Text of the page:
Let's try again, without placing the EXEC statement:

Oops! Looks like it loaded!

It looked like it would work, but when trying to load the data ..

PowerQuery even shows the bank's data, but it doesn't let me load it into the model, showing the message from the previous print.

Solution # 1 - OpenRowSet

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The first “solution” that I will present to you, is the use of OpenRowSet to execute the procedure on the local server and return the data. As this ends up being a SELECT statement, Power BI must accept the execution:

The first point to consider is this error message below:

Msg 15281, Level 16, State 1, Line 43
SQL Server blocked access to STATEMENT 'OpenRowset / OpenDatasource' of component 'Ad Hoc Distributed Queries' because this component is turned off as part of the security configuration for this server. A system administrator can enable the use of 'Ad Hoc Distributed Queries' by using sp_configure. For more information about enabling 'Ad Hoc Distributed Queries', search for 'Ad Hoc Distributed Queries' in SQL Server Books Online.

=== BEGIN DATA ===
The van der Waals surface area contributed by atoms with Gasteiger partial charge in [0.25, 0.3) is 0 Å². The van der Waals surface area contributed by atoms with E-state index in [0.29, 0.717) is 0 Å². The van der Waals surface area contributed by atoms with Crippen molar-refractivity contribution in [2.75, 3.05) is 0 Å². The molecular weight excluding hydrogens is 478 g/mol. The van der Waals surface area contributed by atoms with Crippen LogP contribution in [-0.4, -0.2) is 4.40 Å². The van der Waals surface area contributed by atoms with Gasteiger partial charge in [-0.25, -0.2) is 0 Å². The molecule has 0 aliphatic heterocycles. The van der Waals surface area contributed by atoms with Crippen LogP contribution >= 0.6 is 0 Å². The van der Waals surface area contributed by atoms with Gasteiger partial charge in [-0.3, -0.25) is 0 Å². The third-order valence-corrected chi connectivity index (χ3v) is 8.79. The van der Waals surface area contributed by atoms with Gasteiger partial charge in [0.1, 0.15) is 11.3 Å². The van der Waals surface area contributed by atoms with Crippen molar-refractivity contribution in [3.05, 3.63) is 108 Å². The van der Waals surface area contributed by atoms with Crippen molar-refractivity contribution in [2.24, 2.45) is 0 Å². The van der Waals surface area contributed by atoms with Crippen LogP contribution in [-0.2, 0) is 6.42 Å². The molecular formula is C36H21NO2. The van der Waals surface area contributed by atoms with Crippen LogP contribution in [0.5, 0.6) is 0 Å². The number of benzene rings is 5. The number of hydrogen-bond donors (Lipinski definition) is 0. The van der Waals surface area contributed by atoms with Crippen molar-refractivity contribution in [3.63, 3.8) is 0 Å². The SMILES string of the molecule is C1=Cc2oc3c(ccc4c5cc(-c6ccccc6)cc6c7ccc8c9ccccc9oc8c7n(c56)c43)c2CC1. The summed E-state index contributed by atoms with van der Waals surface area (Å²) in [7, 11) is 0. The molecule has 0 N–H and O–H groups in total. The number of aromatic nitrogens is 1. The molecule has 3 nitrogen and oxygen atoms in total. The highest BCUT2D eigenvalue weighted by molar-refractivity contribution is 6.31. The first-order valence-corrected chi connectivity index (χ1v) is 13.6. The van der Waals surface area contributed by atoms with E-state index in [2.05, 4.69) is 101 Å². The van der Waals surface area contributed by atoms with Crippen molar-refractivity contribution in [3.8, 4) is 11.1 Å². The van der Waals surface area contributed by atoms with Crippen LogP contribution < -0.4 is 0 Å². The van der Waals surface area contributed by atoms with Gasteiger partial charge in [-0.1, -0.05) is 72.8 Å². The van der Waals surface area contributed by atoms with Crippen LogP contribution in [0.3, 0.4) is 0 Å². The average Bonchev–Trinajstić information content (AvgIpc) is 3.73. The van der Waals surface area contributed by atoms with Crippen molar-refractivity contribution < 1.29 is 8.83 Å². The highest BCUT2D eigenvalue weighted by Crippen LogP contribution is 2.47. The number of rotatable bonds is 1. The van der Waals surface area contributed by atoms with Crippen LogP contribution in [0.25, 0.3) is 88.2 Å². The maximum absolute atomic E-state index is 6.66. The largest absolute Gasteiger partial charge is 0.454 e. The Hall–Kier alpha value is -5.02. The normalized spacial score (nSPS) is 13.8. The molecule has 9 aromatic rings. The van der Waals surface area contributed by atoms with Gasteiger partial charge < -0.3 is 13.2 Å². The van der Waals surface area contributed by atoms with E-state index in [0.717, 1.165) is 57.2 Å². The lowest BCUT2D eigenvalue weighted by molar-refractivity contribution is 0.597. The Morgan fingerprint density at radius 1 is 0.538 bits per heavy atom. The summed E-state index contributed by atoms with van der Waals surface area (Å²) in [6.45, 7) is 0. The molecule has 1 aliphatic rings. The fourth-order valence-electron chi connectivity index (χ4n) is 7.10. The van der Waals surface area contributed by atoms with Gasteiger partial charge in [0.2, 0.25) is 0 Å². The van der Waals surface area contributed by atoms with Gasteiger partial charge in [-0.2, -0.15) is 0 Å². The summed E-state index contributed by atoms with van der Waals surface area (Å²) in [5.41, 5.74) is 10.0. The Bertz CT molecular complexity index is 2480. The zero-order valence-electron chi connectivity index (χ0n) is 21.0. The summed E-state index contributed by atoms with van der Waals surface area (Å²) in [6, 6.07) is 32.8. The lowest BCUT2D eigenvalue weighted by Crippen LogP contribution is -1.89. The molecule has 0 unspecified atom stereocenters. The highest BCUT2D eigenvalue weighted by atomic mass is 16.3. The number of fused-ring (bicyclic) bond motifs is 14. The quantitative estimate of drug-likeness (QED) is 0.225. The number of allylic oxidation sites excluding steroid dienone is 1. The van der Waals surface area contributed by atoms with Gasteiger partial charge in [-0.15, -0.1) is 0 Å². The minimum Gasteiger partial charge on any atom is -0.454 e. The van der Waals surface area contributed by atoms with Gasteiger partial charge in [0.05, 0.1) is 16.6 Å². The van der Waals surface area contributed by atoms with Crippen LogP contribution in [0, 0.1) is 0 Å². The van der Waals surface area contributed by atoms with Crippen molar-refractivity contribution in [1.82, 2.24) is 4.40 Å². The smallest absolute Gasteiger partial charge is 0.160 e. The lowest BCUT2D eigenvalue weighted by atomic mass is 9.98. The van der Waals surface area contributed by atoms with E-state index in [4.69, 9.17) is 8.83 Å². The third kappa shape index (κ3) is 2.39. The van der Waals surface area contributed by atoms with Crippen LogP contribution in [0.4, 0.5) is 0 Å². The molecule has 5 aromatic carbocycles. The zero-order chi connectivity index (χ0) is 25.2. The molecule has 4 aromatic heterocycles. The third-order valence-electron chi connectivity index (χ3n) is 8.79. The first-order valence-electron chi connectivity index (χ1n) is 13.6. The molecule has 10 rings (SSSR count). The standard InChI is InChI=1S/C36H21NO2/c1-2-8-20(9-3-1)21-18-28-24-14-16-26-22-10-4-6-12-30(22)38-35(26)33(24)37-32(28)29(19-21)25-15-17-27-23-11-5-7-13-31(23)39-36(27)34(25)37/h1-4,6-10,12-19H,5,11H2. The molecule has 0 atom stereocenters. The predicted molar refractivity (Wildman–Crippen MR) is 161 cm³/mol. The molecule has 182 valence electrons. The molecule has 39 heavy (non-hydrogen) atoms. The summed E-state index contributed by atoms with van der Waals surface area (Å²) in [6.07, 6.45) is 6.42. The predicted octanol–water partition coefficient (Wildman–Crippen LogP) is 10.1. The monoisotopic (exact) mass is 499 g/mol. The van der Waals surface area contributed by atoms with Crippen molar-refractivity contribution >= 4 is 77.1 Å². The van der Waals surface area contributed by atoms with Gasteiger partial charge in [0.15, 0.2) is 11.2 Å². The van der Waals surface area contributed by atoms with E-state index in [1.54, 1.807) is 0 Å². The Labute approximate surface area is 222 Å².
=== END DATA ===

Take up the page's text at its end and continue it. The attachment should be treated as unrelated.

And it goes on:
This message no longer represents that the OpenRowset / OpenDatasource feature is disabled on the instance (by default, this setting is disabled for security reasons). To use Openrowset, you will need to enable this feature, and your DBA will probably not like this:

Once enabled, now just execute our SELECT command. And we come across the 2nd error message: